While the band itself and its PR agency released statements on the 46-year-old's death, not many details are known at this time.
According to the band's Twitter account, The Cranberries were forced to cancel most of their European tour and all of their North American tour in September and October due to a "back problem" O'Riordan was experiencing.
"The outpouring of support The Cranberries have received from fans and followers during the past several months is greatly appreciated," the band said in a statement tweeted over the summer.
"Unfortunately Dolores O'Riordan's recovery from her ongoing back problem which forced the cancellation of most of the band's European tour this Summer has not been gonig as well as expected to such extent that her Doctors have now instructed her to cancel her upcoming almost sold out tour of North America with the band," the statement added.
The statement continued, apologizing to fans and writing that the band was disappointed in the turn of events. "Dolores and the band are very disappointed that it has come to this and send their sincere apologies to all fans and ticket holders, and hope to see you all again in the future when Dolores is well again."
It's unclear how significant, if at all, O'Riordan's back problem was in relation to her sudden death.
Hi All, Dolores here. Feeling good! I did my first bit of gigging in months at the weekend, performed a few songs at the Billboard annual staff holiday party in New York with the house band. Really enjoyed it! Happy Christmas to all our fans!! Xo— The Cranberries (@The_Cranberries) December 20, 2017
In December, O'Riordan tweeted from the band's Twitter account saying she performed for the first time in months at the Billboard annual holiday party.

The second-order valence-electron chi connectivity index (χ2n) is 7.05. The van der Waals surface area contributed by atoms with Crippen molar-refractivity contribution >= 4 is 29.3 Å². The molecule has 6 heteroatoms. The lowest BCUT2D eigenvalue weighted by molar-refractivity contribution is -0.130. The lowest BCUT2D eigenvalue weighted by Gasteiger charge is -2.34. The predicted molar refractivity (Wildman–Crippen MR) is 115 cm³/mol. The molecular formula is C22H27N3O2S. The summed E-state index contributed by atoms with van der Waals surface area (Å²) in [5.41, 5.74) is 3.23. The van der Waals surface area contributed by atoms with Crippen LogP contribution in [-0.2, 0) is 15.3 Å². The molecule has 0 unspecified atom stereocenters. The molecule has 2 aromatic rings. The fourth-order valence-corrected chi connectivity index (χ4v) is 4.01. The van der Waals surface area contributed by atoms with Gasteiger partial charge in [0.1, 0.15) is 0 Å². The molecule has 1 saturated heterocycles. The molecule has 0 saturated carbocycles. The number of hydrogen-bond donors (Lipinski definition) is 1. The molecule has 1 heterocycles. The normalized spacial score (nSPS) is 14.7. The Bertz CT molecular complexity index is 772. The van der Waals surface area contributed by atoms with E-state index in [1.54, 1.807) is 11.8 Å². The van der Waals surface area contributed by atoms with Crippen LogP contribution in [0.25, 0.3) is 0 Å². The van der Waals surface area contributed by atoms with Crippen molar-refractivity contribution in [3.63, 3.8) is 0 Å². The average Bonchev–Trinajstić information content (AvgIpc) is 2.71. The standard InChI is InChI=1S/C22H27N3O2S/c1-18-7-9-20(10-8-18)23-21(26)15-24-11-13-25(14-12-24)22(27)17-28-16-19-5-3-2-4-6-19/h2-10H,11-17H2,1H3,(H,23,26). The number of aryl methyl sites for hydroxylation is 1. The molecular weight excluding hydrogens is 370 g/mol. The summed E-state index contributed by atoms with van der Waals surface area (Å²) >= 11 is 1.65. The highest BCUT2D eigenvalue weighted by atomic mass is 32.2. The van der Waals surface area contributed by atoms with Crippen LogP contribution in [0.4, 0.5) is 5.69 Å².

"Hi All, Dolores here. Feeling good! I did my first bit of gigging in months at the weekend, performed a few songs at the Billboard annual staff holiday party in New York with the house band. Really enjoyed it! Happy Christmas to all our fans!! Xo," she wrote.
The band explained O'Riordan's back issue in detail in a social media post from June, writing that it had to do with her mid to upper spine, and that singing worsened her pain.
"Dolores' back problem is in the mid to upper area of her spine and the breathing and diaphragmatic movements associated with singing put pressure on the muscles and nerves in that area and exacerbate the pain. Sitting does not give any relief and at times in her case it can actually worsen the pain," the band wrote.
O'Riordan died suddenly in London on Monday while she was in town for a recording session, the band and its PR agency said. She was 46 years old. The Cranberries wrote that they are "devastated" by her death.
"Irish and international singer Dolores O'Riordan has died suddenly in London today. She was 46 years old," the band wrote in a Facebook post on Monday beneath a photo of the late singer. "The lead singer with the Irish band The Cranberries, was in London for a short recording session. No further details are available at this time."
"Family members are devastated to hear the breaking news and have requested privacy at this very difficult time," the group added.
O'Riordan led The Cranberries to worldwide rock fame for 13 years before the band took a break in 2003. They reunited in 2009 and were best known as a successful rock act of the '90s.
The Cranberries sold over 40 million records worldwide.0comments
O'Riordan wrote "Zombie," the band's hit protest song that reached number 1 on the charts in Australia, Belgium, France, Denmark and Germany. It won Best Song at the 1995 MTV Europe Music Awards.
O'Riordan also composed the band's first major hit, "Linger," which peaked at number 3 in the Republic of Ireland, number 8 in the U.S., and number 14 in the U.K.